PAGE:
Technical Indicator Definition:
In Technical Analysis, Mathematical calculations used to derive the future price of stock, index, forex, currency or commodity based on its historical price, volume or other information data is known as Technical Indicator. Some of the common technical indicators used in financial markets are simple moving average (SMA), exponential moving average (EMA), moving average convergence & divergence (MACD), relative strength index (RSI), stochastic, bollinger bands, parabolic SAR, average directional index (ADX), william’s %R, fibonacci, momentum and trend indicator.
We discussed the moving averages and volume chart patterns in the previous chapter. And in this chapter, we are going to know about various technical indicators that help with their crucial information for a safe and beneficial when trading in stock markets, forex markets, currency markets or commodity markets. There are various types of technical indicators and oscillators, these indicators are classified into varieties of groups. Indicator groups are as follows:
Trend indicators are commonly plotted as solid lines on the graph of contributions, and are frequently used in a combination of two or more indicators, selecting different time periods. The Moving Averages and Bollinger Bands are some typical trend indicators.
2. Strength Indicators:
Strength indicators show the strength of the contribution by comparing individual moves of upward or downward successive closing prices. To measure the strength in the market it is mainly determined by the level of activities. The Average Directional Index (ADX) is a typical indicator of strength.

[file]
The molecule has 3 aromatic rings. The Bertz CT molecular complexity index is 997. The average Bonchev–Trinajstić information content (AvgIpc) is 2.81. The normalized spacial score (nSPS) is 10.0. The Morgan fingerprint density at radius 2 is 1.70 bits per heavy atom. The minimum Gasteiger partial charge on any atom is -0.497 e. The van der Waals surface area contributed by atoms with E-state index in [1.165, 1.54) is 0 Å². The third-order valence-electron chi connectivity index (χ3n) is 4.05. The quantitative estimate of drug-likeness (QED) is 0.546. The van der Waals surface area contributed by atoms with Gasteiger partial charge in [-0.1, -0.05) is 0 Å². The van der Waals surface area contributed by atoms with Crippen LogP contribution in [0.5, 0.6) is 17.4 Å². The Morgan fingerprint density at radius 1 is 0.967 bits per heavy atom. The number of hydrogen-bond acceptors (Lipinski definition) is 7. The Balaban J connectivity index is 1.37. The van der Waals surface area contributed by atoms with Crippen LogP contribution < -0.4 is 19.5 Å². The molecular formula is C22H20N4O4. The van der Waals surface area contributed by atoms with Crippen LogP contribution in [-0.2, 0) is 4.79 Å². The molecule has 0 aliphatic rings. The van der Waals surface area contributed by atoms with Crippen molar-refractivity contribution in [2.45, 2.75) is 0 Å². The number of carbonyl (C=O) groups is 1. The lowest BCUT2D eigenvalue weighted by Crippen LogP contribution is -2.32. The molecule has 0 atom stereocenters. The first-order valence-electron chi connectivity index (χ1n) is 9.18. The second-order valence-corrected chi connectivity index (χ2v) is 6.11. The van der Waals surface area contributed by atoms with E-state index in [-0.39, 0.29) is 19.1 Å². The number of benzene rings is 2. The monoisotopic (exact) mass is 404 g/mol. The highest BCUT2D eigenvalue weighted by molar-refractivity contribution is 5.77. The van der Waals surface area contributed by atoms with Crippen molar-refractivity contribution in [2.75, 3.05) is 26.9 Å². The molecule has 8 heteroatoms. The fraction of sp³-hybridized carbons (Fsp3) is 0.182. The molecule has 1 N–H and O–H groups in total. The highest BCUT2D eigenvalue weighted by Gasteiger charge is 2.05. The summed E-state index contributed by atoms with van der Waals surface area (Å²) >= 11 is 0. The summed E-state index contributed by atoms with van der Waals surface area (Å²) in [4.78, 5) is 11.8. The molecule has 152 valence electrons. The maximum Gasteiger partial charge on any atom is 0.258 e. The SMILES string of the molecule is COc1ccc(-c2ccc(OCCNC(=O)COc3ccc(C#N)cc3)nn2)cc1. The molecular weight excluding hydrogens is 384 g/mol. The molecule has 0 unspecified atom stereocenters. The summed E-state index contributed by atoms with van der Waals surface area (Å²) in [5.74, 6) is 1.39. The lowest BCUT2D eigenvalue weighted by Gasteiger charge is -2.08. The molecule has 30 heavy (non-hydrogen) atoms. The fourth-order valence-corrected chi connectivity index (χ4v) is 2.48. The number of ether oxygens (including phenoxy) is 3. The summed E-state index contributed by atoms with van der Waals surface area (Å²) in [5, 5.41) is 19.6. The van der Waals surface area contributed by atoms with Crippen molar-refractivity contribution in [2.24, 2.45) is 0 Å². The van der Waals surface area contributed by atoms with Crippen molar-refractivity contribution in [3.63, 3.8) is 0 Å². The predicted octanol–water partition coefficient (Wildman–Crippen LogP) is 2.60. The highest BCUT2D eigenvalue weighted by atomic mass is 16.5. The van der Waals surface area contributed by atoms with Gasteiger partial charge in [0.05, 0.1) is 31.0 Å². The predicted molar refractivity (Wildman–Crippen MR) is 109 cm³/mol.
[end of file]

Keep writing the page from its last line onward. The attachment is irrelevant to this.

3. Cyclical Indicators:
Cyclical indicators describe the price fluctuations. The theory of Elliott Wave is one of the most famous cyclical theories and through it seeks to determine active cycles and their predicted time to happen.
4. Momentum Indicators:
Momentum indicators determine the vitality of a trend over time. The momentum is shown strongly when the trend begins, then weakens when the trend changes.
Technical Analysis – Technical Indicators and Oscillators:
Let us see some of the important types of technical indicators and oscillators in details:
In this above chart patterns, you can see the examples of technical indicators like: simple moving average, exponential moving average, weighted moving average, relative strength index, momentum, moving average convergence & divergence and Stochastic Indicators.
Relative Strength Index Indicator (RSI Indicator):
The Relative Strength Index, or RSI, is a popular indicator in technical analysis of forex market. RSI continues the trend of prices and expressed in a range of 0-100. If the RSI is 70 or greater, then the financial instrument in question is considered overbought, meaning that the price has raised more than expected in the market and therefore it is advisable to make a sale. However, if the RSI shows a level of 30 or lower, it is understood as a sign that the financial instrument in question is in oversold and due to the sales made by thousands of investors the price falls, and therefore investors can purchase at lower cost.